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Newspaper Page Text
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MOTHER OF SLAIN WOMAN ON
STAND IN CARMAN TRIAL
Mineola, L. I., Oct. 20. That jeal
ousy was the motive Mrs. Florence
Carman had in slaying Mrs. Louise
Bailey was the opening statement
made to the jury today by Dis't Att'y
Smith in his outline of the case.
The prosecutor laid special stress
on the dictograph found in the Car
man home. He told the jurors how
Mrs. Carman, suspicious of the doc
tor, had taken the dictograph on trial
under an assumed name and later
had purchased it outright, saying she
was perfectly satisfied with it.
Mrs. Carman's movements on the
night of the murder were described.
Smith told how Celia Coleman, the
negro maid, saw Mrs. Carman come
downstairs, clad in a kimono just be
fore the fatal shot was fired, how she
went outside and then returned just
a few seconds after a shot was fired
and how she went back upstairs.
Mrs. Jennie Duryea, mother of the
slain woman, was the first witness.
She had been on the stand but a few
minutes when she broke down and
wept. Court procedure had to be
stopped temporarily until sne recov
The district attorney asked her
when she last her daughter.
"On the night of June 30," she
"You never saw her again?" asked
"No," answered Mrs. Duryea and
as she spoke she burst forth sobbing.
Had Mrs. Florence Carman been
assured that her trial on a charge of
murder was a mere formality and
that she would be a free woman with
in a few days, she could not have
shown less concern or anxiety than
was displayed today when the taking
of testimony began.
The jury completed within five
hours yesterday, it was expected that
the state would strike at the heart of
its case today. It is impossible to
imagine, however, that it will be more
than a velvety blow. The calm, un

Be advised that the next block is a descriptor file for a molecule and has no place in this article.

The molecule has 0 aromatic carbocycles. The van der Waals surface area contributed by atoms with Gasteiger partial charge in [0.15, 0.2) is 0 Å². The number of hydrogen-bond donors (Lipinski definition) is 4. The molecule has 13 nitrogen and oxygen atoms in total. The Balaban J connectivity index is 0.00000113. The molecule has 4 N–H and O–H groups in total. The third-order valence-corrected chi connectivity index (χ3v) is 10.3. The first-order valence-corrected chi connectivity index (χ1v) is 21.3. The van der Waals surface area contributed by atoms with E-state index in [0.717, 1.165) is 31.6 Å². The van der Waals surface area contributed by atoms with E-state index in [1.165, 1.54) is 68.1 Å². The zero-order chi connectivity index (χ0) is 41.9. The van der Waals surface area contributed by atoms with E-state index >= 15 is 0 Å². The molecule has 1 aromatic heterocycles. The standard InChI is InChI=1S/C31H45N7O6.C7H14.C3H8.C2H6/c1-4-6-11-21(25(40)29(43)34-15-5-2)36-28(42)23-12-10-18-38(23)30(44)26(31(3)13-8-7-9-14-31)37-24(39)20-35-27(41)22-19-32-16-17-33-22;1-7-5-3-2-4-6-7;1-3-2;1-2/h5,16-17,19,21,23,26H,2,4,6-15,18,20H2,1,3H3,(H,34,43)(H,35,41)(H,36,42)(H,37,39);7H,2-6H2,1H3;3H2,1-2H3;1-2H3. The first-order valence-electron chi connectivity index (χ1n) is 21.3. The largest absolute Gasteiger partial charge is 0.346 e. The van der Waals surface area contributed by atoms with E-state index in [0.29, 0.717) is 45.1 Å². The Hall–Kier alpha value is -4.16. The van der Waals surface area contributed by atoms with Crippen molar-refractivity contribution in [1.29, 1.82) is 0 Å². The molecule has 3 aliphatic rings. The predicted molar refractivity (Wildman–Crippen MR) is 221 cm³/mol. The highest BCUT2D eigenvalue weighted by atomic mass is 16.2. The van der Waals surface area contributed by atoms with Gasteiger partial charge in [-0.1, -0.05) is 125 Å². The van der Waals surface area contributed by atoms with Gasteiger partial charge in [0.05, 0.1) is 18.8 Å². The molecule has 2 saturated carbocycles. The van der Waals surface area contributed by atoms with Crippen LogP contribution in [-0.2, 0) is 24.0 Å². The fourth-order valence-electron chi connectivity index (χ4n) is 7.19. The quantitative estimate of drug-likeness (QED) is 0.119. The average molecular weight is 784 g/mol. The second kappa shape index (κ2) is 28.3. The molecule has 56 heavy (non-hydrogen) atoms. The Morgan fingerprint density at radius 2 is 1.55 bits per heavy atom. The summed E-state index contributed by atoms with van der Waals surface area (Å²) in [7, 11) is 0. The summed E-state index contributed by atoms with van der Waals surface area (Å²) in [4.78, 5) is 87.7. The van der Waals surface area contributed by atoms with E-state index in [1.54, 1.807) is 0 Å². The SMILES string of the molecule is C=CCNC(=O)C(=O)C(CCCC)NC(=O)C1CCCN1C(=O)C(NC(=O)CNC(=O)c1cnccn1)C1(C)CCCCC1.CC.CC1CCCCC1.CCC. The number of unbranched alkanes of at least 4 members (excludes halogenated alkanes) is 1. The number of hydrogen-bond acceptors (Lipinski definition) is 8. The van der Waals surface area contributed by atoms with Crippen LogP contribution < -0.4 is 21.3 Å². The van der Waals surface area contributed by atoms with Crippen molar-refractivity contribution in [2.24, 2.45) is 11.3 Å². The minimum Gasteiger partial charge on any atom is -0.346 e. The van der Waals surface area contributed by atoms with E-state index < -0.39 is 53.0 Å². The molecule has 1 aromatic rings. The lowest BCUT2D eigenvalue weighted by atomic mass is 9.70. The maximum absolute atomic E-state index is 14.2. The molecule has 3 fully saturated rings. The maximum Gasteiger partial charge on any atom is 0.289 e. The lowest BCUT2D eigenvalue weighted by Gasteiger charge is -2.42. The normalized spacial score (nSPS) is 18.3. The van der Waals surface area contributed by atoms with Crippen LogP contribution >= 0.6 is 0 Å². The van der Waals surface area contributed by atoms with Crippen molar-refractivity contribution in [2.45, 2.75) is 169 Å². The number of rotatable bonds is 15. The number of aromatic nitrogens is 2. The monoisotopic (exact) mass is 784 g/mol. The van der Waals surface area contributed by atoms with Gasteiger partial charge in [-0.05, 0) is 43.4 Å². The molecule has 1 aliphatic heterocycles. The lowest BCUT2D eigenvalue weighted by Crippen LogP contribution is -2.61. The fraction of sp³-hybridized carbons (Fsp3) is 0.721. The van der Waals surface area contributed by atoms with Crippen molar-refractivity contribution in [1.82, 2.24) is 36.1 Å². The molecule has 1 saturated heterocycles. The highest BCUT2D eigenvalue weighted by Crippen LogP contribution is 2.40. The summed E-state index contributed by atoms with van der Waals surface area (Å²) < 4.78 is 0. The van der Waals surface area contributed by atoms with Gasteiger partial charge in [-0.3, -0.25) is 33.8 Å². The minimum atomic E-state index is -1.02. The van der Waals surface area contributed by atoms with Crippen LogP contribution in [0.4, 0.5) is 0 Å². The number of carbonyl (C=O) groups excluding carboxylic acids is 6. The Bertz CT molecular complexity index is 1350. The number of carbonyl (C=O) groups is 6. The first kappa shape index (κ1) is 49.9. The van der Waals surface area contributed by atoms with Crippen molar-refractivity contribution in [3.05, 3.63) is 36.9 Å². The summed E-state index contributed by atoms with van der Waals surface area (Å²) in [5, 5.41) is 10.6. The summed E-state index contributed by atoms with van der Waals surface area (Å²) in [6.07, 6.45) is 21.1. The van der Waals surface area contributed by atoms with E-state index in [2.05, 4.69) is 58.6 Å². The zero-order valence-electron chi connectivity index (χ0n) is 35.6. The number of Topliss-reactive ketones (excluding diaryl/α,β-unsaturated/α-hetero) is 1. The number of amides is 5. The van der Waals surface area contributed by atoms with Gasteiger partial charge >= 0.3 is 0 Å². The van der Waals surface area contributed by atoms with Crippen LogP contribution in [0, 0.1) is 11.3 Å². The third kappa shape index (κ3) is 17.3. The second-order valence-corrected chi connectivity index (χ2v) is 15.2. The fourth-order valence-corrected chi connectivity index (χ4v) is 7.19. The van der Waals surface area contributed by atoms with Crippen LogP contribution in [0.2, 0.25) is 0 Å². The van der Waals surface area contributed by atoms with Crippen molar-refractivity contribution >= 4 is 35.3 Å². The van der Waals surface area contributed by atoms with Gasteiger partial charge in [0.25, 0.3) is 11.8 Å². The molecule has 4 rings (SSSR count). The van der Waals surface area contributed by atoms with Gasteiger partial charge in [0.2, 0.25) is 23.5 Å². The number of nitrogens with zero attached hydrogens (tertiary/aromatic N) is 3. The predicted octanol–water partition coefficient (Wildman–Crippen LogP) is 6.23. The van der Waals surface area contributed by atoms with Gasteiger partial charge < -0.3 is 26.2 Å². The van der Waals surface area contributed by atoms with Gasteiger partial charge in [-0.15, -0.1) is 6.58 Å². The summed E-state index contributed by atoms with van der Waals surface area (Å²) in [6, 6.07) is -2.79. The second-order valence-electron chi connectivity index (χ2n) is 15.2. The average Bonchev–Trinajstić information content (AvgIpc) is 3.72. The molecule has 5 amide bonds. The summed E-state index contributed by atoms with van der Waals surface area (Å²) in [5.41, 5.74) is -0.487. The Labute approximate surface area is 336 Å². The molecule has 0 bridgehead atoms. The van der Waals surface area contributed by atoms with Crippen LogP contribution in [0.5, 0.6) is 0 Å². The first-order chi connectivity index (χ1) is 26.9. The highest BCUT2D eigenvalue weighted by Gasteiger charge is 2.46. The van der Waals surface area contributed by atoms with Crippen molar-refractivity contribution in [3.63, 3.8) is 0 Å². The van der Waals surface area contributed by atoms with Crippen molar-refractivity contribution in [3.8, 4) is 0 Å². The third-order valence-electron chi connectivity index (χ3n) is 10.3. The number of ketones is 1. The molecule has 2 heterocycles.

ruffled, cool serenity of Mrs. Carman,
on trial for her life for the murder
of Mrs. Louise Bailey, dominates the
entire courtroom. Not an attorney
raises his voice above a soft parlor
.conversational tone. When one or
two talesmen answered questions
yesterday in a loud, firm voice they
did not seem tofit in well. They did
not "belong." They jarred upon the
quiet, orderly proceedings.
The trial of Mrs Carman is dis
tinctly a "highbrow affair." You
rather expect them to serve tea at 4
o'clock, but they don't. There is no
rude craning of necks and shuffling
of feet as spectators shift and squirm
to obtain a better view of the at
tractive defendant or turn an ear that
the words of counsel may be heard
to better advantage.
The courtroom was crowded to ca
pacity, but all caught the spirit of the
occasion and remembered their man
ners. And it was not an extraordin
ary crowd that was packed in the
courtroom. The people were just
the ordinary garden variety that you
meet every day. But in the center
of that big room is the "control" of
the entire throng. That "control" is
Mrs. Carman, severely correct, smil
ing when it is proper to smile, stif
fly dignified when it is in time to be
dignified, and, above all, calm, cool
and apparently satisfied. If Mrs. Car
man has any fear for her life she
doesn't show it.
In the white high-ceilinged court
room she sits beside Dr. Carman and
her counsel as she might sit as the
leader of a social function. Her smile
is always the same. When it is time
to smile, you know just how far Mrs.
Carman's lips will part, just how
much of a twinkle there will be in her
eye, and to just the extent the smile
will be permitted to crease wrinkles
in her pale "cheeks.
The newspapers are getting out
"extras" and tie film companies are
busy taking on "extras" to appear
in war scenes,